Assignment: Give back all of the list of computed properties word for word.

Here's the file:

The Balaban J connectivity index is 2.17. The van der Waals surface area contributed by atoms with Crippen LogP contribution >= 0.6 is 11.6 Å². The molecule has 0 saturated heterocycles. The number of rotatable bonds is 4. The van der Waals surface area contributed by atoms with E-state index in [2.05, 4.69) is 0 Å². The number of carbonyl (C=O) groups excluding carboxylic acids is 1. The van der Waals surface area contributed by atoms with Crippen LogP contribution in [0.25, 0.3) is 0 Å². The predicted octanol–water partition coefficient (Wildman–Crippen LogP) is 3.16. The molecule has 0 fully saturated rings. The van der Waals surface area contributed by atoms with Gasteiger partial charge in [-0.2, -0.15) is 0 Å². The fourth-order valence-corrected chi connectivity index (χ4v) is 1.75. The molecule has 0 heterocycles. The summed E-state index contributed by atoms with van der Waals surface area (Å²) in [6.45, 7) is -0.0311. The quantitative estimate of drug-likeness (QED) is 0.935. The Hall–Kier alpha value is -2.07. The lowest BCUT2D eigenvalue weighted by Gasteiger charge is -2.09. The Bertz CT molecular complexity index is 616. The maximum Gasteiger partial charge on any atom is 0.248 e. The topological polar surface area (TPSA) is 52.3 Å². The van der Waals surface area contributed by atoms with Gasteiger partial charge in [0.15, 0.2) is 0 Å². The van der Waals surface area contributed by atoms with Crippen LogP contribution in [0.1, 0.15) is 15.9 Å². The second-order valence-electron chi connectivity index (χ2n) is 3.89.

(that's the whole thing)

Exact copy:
The Balaban J connectivity index is 2.17. The van der Waals surface area contributed by atoms with Crippen LogP contribution >= 0.6 is 11.6 Å². The molecule has 0 saturated heterocycles. The number of rotatable bonds is 4. The van der Waals surface area contributed by atoms with E-state index in [2.05, 4.69) is 0 Å². The number of carbonyl (C=O) groups excluding carboxylic acids is 1. The van der Waals surface area contributed by atoms with Crippen LogP contribution in [0.25, 0.3) is 0 Å². The predicted octanol–water partition coefficient (Wildman–Crippen LogP) is 3.16. The molecule has 0 fully saturated rings. The van der Waals surface area contributed by atoms with Gasteiger partial charge in [-0.2, -0.15) is 0 Å². The fourth-order valence-corrected chi connectivity index (χ4v) is 1.75. The molecule has 0 heterocycles. The summed E-state index contributed by atoms with van der Waals surface area (Å²) in [6.45, 7) is -0.0311. The quantitative estimate of drug-likeness (QED) is 0.935. The Hall–Kier alpha value is -2.07. The lowest BCUT2D eigenvalue weighted by Gasteiger charge is -2.09. The Bertz CT molecular complexity index is 616. The maximum Gasteiger partial charge on any atom is 0.248 e. The topological polar surface area (TPSA) is 52.3 Å². The van der Waals surface area contributed by atoms with Gasteiger partial charge in [0.15, 0.2) is 0 Å². The van der Waals surface area contributed by atoms with Crippen LogP contribution in [0.1, 0.15) is 15.9 Å². The second-order valence-electron chi connectivity index (χ2n) is 3.89.